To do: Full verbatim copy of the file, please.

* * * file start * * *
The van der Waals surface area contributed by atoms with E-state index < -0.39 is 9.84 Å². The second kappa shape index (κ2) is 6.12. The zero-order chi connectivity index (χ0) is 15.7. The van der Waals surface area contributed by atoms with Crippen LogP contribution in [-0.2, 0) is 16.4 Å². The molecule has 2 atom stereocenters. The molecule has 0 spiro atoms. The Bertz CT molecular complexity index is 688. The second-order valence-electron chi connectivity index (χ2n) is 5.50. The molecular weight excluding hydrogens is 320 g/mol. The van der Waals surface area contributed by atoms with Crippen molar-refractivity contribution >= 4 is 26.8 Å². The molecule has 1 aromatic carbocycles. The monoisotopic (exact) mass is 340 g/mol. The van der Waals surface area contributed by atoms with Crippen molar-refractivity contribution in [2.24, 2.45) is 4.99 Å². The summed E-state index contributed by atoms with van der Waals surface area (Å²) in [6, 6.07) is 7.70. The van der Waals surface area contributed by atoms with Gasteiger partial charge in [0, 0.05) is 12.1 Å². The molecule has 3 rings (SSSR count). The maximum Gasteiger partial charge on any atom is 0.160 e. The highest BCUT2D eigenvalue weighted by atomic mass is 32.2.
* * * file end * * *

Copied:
The van der Waals surface area contributed by atoms with E-state index < -0.39 is 9.84 Å². The second kappa shape index (κ2) is 6.12. The zero-order chi connectivity index (χ0) is 15.7. The van der Waals surface area contributed by atoms with Crippen LogP contribution in [-0.2, 0) is 16.4 Å². The molecule has 2 atom stereocenters. The molecule has 0 spiro atoms. The Bertz CT molecular complexity index is 688. The second-order valence-electron chi connectivity index (χ2n) is 5.50. The molecular weight excluding hydrogens is 320 g/mol. The van der Waals surface area contributed by atoms with Crippen molar-refractivity contribution >= 4 is 26.8 Å². The molecule has 1 aromatic carbocycles. The monoisotopic (exact) mass is 340 g/mol. The van der Waals surface area contributed by atoms with Crippen molar-refractivity contribution in [2.24, 2.45) is 4.99 Å². The summed E-state index contributed by atoms with van der Waals surface area (Å²) in [6, 6.07) is 7.70. The van der Waals surface area contributed by atoms with Gasteiger partial charge in [0, 0.05) is 12.1 Å². The molecule has 3 rings (SSSR count). The maximum Gasteiger partial charge on any atom is 0.160 e. The highest BCUT2D eigenvalue weighted by atomic mass is 32.2.